Common Sense Is Community Development’s Most Powerful Ally

The title of this post proved itself to be true for us in Duluth, when local organizations got together to address the growing need for healthy food in our low-income […]

The title of this post proved itself to be true for us in Duluth, when local organizations got together to address the growing need for healthy food in our low-income neighborhoods. Over the last few years, a coalition known as Fair Food Access has worked closely with local residents, including having them survey their neighbors so we could understand their needs. We evaluated myriad options, from developing new grocery stores to opening community gardens to attracting farmers markets. And we began taking action on those in several communities—with impressive results.

If You Can’t Bring the Groceries to the People…

But, in the Lincoln Park neighborhood, with 6,000 residents just west of downtown, there was an underlying issue: residents were miles away from a full service grocery store, had no reasonable way to get to it and could not attract a new store to help fill the gap.
About 60 percent of Lincoln Park’s 2,800 households earn less than $35,000 per year; some 35 percent live below the poverty line. There are gas station convenience stores—and we’ve worked with them to add healthy food to their offerings—but the closest full-service grocery store is 3.5 miles away in West Duluth. Unfortunately, based on several retail studies, that wasn’t going to change anytime soon. Lincoln Park has neither the density nor the income levels to attract a new grocer to the area.

So, if we couldn’t bring a grocery store to Lincoln Park, maybe we could bring Lincoln Park across those 3.5 miles to the store. A few months ago, we launched a pilot program with the city transit agency to create what amounts to a neighborhood grocery run on Tuesdays—with a special route that picks people up near their homes and drops them off right at the front door of the Super One grocery on Bristol Street.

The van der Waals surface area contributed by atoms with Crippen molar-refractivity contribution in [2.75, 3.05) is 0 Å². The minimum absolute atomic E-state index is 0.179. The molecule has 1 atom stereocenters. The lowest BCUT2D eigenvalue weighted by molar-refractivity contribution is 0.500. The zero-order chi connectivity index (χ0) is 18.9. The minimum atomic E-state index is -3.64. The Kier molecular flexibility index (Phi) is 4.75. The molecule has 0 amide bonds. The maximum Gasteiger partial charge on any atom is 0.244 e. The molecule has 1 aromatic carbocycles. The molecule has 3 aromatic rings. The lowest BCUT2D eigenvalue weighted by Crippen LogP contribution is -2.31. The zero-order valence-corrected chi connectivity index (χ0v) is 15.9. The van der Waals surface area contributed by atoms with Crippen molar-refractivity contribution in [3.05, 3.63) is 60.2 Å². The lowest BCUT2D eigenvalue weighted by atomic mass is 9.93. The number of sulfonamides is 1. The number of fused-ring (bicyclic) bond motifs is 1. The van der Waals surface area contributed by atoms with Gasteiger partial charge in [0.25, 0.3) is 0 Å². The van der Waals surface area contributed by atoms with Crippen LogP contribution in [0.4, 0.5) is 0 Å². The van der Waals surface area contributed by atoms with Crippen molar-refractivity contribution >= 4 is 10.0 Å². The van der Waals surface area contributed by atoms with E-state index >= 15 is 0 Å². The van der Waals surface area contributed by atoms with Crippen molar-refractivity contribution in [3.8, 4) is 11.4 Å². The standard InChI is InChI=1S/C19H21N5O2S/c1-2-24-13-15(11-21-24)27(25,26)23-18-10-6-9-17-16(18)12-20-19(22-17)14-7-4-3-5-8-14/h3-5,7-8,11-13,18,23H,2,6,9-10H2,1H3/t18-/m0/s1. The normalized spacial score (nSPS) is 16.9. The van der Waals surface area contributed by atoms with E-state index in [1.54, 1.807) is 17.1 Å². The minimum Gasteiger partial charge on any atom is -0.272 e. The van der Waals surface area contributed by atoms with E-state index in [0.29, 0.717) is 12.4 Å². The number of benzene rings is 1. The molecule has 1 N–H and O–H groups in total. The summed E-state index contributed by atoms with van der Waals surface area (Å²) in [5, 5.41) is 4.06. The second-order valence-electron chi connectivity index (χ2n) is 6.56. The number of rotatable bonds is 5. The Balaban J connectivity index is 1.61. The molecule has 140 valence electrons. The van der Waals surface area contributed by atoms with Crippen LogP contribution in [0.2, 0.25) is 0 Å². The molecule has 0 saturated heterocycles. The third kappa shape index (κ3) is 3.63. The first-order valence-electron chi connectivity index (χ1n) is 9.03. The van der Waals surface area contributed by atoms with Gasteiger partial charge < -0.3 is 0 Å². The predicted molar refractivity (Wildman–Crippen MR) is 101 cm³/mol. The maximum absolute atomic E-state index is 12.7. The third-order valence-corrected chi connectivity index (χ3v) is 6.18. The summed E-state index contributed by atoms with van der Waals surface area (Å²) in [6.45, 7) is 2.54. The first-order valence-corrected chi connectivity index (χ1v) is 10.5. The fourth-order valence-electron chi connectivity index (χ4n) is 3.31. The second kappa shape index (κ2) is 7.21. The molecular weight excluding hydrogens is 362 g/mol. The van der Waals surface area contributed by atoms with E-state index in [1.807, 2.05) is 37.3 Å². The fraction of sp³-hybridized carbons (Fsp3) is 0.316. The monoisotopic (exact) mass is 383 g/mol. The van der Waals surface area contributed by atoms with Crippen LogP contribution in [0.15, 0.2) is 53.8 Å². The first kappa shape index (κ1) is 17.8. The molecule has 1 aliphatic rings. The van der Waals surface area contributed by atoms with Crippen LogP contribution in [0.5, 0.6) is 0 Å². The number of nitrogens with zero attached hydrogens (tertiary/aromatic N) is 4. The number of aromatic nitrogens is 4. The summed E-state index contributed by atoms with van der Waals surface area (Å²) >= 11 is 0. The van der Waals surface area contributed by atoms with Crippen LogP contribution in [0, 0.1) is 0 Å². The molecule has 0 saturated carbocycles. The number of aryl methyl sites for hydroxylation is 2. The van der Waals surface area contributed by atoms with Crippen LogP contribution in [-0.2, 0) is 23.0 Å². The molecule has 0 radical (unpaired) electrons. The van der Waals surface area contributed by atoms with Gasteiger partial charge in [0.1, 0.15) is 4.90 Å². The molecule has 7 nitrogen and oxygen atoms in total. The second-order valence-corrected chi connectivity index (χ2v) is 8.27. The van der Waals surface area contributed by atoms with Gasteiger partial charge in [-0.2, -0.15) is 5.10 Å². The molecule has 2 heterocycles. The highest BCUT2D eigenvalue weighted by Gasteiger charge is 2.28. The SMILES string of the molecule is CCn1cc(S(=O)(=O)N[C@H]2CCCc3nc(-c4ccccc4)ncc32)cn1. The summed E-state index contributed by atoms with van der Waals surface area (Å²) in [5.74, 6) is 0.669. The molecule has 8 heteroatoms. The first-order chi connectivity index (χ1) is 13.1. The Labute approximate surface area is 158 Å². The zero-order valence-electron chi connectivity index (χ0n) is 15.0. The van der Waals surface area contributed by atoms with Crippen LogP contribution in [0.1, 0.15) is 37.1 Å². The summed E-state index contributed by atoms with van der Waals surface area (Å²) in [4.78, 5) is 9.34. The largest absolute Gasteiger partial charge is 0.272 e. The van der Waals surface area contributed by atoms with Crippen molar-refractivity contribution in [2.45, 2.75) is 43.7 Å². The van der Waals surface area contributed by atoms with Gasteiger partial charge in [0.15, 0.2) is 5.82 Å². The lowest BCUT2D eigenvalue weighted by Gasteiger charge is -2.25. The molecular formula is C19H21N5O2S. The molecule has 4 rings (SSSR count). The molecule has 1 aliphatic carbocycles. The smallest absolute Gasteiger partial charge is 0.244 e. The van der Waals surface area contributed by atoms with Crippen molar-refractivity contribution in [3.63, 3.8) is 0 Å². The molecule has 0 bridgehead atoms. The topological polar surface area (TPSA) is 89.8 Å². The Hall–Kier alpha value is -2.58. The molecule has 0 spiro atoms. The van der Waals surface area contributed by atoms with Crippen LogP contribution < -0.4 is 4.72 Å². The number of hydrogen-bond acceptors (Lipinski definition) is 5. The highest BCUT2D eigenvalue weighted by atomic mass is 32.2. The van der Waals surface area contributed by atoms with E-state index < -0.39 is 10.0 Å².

Why don’t existing Duluth Transit Authority (DTA) bus routes suffice? Basic logistics. Buses stop too far from the store; they aren’t designed to accommodate more groceries than one can rest on their lap; aisles need to be kept clear, so no full carts are allowed; they aren’t frequent enough for people to get back home easily; it’s difficult to manage kids and groceries on the regular bus—the list goes on.

Grocery Express Provides Escape from Food Desert

As we looked at it more closely, we couldn’t help but think: are these really the things that are going to keep people from putting decent food on the table? With a little bit of planning and a little bit of money we should be able find answers. The DTA and Super One were eager to help us find them.

Thus was born the Grocery Express. It’s a city bus outfitted to cart both people and groceries, and it runs every Tuesday through Lincoln Park, West Duluth and then out to nearby Morgan Park, which faces some of the same challenges. The bus fare is $0.75-1.50 to ride (off peak versus peak), and we are now seeing about 90 people a week taking advantage of it. Ongoing expenses are minimal—primarily gas and the cost of a driver—both of which are being covered by seed grants during a pilot period that runs through December. We are hoping to expand in the months to come, not just to make the bus a permanent fixture but to expand routes and even help people get carts that make it easier to get their groceries home from the bus.

Yes, it’s simple. But it’s powerful. Not every program demands multiple layers of financing to get off the ground. Some just need a strong dose of common sense.

(Photo credit: Grocery bin on board the Grocery Express. Courtesy of Duluth LISC)

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